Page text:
The news is full of confidence surveys in which consumers and business people say how confident they are that the economy is getting better and the future looks bright. There’s just one little problem: they aren’t acting it. They aren’t walking the talk.
You may remember that I have been warning you that the next financial crisis will probably start in the bond market. And it does look like we are getting closer. As Bloomberg notes, EU sovereign bonds have handed investors the worst start to a year on record. Losses are mounting quickly.
As I noted last week, I think we have seen the bottom in the gold correction. More evidence of that came today with the release of Friday trading data from COMEX. Last week, as the gold price began to fall towards its 50 day moving average where corrections usually end or breakdowns can begin, COMEX Speculators blew an enormous number of contracts out the window.
My regular readers will know my argument that the stock market is highly over-valued and that stock market performance is all about, and only about, loose central bank policy. The Fed has stopped money creation via QE and has started to raise interest rates. I have therefore been expecting the market to figure out that the reason for higher stock prices is leaving the building, leading to a serious stock market correction. Today we got new highs instead which makes me wrong at the moment. But my thinking has not changed. Central bank policy is still driving the bus and it is not going to work for much longer.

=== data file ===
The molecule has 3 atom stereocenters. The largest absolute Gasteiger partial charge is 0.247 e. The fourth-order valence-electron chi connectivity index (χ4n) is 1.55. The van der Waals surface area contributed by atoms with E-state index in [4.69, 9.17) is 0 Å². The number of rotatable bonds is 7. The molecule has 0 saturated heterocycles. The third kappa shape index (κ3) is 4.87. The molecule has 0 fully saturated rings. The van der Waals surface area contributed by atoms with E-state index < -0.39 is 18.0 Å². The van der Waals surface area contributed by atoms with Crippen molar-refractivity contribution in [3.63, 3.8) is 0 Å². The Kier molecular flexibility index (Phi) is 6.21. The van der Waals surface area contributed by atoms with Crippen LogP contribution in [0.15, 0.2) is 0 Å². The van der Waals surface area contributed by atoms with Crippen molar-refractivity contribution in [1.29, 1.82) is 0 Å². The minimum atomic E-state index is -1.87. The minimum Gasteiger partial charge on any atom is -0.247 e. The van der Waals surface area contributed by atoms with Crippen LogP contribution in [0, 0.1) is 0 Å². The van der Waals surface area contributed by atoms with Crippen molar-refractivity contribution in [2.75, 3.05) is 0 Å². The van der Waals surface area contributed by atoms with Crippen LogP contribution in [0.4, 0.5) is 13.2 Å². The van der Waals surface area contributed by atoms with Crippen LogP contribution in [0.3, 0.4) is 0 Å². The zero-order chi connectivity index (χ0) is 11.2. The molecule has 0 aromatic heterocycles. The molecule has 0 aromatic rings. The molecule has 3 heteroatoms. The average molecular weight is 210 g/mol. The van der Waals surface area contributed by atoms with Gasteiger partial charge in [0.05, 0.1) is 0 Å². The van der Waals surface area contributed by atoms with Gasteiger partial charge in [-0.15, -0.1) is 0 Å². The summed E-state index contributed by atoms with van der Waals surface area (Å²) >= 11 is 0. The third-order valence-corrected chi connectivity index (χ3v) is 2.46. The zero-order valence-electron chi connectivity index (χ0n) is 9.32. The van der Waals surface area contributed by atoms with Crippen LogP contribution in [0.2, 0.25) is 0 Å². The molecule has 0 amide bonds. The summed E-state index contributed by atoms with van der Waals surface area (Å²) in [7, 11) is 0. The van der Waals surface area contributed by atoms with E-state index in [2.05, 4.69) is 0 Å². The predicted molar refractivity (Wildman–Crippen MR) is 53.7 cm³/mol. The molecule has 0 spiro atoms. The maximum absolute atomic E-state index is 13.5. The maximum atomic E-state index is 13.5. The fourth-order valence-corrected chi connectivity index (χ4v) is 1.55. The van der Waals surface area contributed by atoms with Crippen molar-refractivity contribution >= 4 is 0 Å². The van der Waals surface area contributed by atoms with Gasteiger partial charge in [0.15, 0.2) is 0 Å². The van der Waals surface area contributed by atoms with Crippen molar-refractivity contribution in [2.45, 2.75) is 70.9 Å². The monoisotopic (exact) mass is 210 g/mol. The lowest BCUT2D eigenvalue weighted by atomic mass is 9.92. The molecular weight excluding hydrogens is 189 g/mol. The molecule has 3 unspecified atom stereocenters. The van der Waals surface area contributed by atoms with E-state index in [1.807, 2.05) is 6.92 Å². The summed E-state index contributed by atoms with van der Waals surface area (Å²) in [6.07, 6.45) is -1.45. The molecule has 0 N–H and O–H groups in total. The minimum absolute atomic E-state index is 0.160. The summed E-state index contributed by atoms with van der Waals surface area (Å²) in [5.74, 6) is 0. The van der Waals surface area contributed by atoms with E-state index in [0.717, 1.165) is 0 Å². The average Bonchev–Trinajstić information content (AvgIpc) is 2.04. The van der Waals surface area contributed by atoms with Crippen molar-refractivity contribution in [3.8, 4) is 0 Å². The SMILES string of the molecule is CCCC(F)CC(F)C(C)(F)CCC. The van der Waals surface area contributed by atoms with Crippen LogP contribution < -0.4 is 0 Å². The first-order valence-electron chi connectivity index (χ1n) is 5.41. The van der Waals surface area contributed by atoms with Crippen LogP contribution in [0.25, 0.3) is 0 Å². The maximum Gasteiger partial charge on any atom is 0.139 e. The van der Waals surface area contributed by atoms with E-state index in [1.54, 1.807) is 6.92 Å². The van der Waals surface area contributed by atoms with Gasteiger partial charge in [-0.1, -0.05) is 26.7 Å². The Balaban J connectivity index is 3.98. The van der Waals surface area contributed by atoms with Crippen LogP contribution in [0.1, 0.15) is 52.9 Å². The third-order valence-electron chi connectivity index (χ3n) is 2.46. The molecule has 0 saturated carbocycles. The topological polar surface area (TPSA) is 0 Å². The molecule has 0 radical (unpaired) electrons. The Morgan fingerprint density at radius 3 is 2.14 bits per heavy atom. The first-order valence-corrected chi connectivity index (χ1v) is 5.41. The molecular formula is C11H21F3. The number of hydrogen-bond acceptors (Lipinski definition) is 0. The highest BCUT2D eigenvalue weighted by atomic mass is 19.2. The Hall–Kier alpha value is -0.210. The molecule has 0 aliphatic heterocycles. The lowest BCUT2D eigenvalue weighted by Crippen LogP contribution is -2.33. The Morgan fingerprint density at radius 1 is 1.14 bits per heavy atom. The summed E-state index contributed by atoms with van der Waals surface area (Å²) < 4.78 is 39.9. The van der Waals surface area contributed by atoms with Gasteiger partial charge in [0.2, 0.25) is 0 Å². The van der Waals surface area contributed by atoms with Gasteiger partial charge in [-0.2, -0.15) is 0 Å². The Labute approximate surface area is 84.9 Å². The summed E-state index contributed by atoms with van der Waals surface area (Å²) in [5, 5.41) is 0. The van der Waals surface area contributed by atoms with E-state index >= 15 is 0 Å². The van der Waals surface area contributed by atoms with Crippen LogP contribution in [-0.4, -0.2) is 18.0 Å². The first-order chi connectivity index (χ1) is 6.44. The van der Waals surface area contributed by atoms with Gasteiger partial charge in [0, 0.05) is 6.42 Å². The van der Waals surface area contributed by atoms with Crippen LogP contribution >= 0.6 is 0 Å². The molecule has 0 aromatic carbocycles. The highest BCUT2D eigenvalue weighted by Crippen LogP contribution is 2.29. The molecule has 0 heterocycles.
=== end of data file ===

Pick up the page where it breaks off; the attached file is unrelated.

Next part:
For the first time in many months, there is a hint of backwardation in the physical gold market. It means that demand is rising, dear reader, possibly a trend change. It means that holding physical gold may now be slightly preferred to holding U.S. dollars.
Any reasonable, objective estimate of real U.S. GDP growth over the next few years comes in at 2% per year or less. But markets are expecting a Trump economic miracle with real growth of 4% and more. The cheer leaders cite tax cuts, infrastructure spending and de-regulation unleashing a wave of new economic activity. But that’s not where growth comes from.
Today we learned that core retail sales growth in December was the weakest in almost three years. Except for continued strength in autos and gas, the data disappointed across the board. Excluding autos and gas, total sales were unchanged in December against expectations of a 0.4% surge during the key holiday period. Now you know why there has been an explosion of store closing announcements this month from Macy’s to Sears.
While you were sleeping, the Grinch came and stole pension money from millions of Americans.
In my last post, I explained how the rapid rise in financial assets is going to destroy retirement for many Americans. Counter intuitive isn’t it? Wealth in the form of financial assets measured in dollars has grown far too large for the economy measured in dollars, mostly due to central bank-induced ultra-low interest rates. Central bank policy has driven financial markets up without stimulating real economic growth. Now we have all sorts of claims on the economy in the form of rising debt, soaring stock prices and real estate that are far too large for the real economy.
As debt levels continue to soar, investors seem to have forgotten what debt means and the impact it will have on their retirement.